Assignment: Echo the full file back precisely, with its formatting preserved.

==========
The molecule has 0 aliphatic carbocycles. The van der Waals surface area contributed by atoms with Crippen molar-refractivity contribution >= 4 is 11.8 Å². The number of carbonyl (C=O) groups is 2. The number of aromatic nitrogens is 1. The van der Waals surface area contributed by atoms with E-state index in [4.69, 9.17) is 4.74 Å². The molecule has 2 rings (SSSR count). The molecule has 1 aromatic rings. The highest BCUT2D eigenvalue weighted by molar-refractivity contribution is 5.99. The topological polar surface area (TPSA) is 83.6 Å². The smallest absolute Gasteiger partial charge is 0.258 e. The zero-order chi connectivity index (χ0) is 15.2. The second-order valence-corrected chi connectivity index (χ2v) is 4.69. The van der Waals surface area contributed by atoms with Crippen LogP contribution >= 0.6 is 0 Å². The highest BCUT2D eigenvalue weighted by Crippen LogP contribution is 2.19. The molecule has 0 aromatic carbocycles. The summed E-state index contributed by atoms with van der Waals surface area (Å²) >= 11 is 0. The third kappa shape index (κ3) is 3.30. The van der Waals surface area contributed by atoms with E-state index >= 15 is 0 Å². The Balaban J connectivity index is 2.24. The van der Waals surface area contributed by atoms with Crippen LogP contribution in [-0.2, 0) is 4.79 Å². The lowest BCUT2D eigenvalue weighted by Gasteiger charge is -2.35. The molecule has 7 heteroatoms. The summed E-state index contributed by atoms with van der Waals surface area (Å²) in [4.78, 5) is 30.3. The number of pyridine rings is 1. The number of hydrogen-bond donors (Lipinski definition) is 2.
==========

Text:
The molecule has 0 aliphatic carbocycles. The van der Waals surface area contributed by atoms with Crippen molar-refractivity contribution >= 4 is 11.8 Å². The number of carbonyl (C=O) groups is 2. The number of aromatic nitrogens is 1. The van der Waals surface area contributed by atoms with E-state index in [4.69, 9.17) is 4.74 Å². The molecule has 2 rings (SSSR count). The molecule has 1 aromatic rings. The highest BCUT2D eigenvalue weighted by molar-refractivity contribution is 5.99. The topological polar surface area (TPSA) is 83.6 Å². The smallest absolute Gasteiger partial charge is 0.258 e. The zero-order chi connectivity index (χ0) is 15.2. The second-order valence-corrected chi connectivity index (χ2v) is 4.69. The van der Waals surface area contributed by atoms with Crippen LogP contribution >= 0.6 is 0 Å². The highest BCUT2D eigenvalue weighted by Crippen LogP contribution is 2.19. The molecule has 0 aromatic carbocycles. The summed E-state index contributed by atoms with van der Waals surface area (Å²) >= 11 is 0. The third kappa shape index (κ3) is 3.30. The van der Waals surface area contributed by atoms with E-state index >= 15 is 0 Å². The Balaban J connectivity index is 2.24. The van der Waals surface area contributed by atoms with Crippen LogP contribution in [-0.2, 0) is 4.79 Å². The lowest BCUT2D eigenvalue weighted by Gasteiger charge is -2.35. The molecule has 7 heteroatoms. The summed E-state index contributed by atoms with van der Waals surface area (Å²) in [4.78, 5) is 30.3. The number of pyridine rings is 1. The number of hydrogen-bond donors (Lipinski definition) is 2.